KARACHI: Prime Minister Shehbaz Sharif Friday said the chapter of conspiracies being hatched in the last one year had been buried for good, adding that the desecration of martyrs’ monuments and attacks on military installations was the darkest chapter in the nation’s history.
Addressing the groundbreaking ceremony of K-IV water supply project here, he said the strings of May 9 riots were attached to the conspirators sitting abroad.
“No one should object if we punish the arsonists as per our law like the US did to its citizens for storming the Capitol building on January 6, 2021. Justice requires that these perpetrators be tried like the rioters of the Capitol building. If that punishment was legal, then no one should object if we do so under our law for the desecration of our martyrs,” he emphasised.
Recalling his recent interaction with the family members of martyrs, he said their dear ones had rendered sacrifices for the country but the arsonists desecrated their monuments.
The prime minister said the person who always blamed others for plunder resorted to arson when arrested on charges of corruption.
“What kind of politics is this?” he questioned.
He said the leaders of MQM and PPP gave a message of national unity, which was must for the country’s development. He said the coalition government coped with huge challenges through collective wisdom, including floods, inflation, IMF and also the nefarious designs of chaotic politics, which culminated on the darkest day of May 9.
Committing to revive Pakistan’s lost grandeur, the prime minister lamented unnecessary delay in the K-IV project that was meant to provide drinking water to millions of residents of Karachi. Shehbaz asked the ministries concerned to provide uninterrupted funding for completion of the project without further delay. He said the project was most important for him because the people of Quaid’s city lacked drinking water.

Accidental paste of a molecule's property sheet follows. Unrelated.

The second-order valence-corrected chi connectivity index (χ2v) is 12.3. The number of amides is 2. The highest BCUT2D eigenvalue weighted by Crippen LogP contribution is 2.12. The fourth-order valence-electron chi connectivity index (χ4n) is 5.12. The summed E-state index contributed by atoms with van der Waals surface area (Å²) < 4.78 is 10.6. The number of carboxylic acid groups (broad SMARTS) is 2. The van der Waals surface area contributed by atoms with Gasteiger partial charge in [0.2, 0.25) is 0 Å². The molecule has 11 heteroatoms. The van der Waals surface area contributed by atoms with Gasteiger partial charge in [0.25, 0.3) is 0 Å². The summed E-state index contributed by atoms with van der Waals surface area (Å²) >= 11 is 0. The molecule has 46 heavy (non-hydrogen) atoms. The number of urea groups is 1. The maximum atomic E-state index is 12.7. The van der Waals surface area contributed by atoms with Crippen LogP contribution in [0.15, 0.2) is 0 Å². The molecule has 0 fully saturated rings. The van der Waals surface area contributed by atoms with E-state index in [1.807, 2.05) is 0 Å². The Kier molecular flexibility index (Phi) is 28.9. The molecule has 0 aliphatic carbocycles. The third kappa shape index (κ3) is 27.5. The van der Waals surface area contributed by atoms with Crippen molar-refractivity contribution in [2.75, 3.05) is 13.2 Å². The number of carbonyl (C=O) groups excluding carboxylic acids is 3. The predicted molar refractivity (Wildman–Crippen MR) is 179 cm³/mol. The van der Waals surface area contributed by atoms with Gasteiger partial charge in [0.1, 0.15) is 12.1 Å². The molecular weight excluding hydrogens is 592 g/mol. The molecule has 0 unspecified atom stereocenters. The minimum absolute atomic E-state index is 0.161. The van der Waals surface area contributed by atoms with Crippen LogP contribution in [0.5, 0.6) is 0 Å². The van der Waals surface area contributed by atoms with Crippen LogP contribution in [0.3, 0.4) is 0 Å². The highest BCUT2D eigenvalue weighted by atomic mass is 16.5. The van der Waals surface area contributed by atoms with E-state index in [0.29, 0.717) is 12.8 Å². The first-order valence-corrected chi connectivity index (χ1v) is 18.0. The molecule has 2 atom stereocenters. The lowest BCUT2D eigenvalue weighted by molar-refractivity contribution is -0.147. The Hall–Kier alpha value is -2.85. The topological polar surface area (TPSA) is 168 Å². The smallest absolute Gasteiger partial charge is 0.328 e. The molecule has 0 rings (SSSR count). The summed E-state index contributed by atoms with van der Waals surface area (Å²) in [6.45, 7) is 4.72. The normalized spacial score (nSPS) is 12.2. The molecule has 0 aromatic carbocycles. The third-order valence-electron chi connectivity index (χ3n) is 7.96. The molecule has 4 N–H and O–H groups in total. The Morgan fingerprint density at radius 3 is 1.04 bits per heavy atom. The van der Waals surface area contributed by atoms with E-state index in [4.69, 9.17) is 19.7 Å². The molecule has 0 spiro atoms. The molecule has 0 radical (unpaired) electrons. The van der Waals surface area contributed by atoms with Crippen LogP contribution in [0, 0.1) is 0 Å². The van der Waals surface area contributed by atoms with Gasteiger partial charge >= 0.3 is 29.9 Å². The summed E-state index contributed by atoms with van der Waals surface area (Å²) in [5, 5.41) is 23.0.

The prime minister assured that he would put the project atop his priorities in the upcoming budget and provide maximum funds for its early completion.
Speaking on the occasion, Minister for Water Resources Syed Khursheed Shah said the project was of utmost importance to meet Karachi’s water needs. Minister for Maritime Affairs Faisal Sabzwari said the K-IV project was also a part of agreement between the MQM and ruling coalition. He said unnecessary delay in the project led to a huge increase in the cost. He said the whole province had serious reservations about the census. Sindh Chief Minister Syed Murad Ali Shah said starting from 2002, the project used to be an example of ill-planning and faced immense delay. He urged the federal government to ensure provision of funds for timely completion of the project.
Sindh Governor Kamran Tessori said under the leadership of prime minister and Foreign Minister Bilawal, the project was moving ahead.
He said for the first time, the federal and provincial governments were on the same page to execute the much-delayed project. He said May 9-like incidents had united the nation and thwarted the designs of miscreants. Meanwhile, speaking to a gathering of businessmen and investors here, Shehbaz urged them to help the government in overcoming the multiple challenges and take lead in creating jobs and enhancing exports.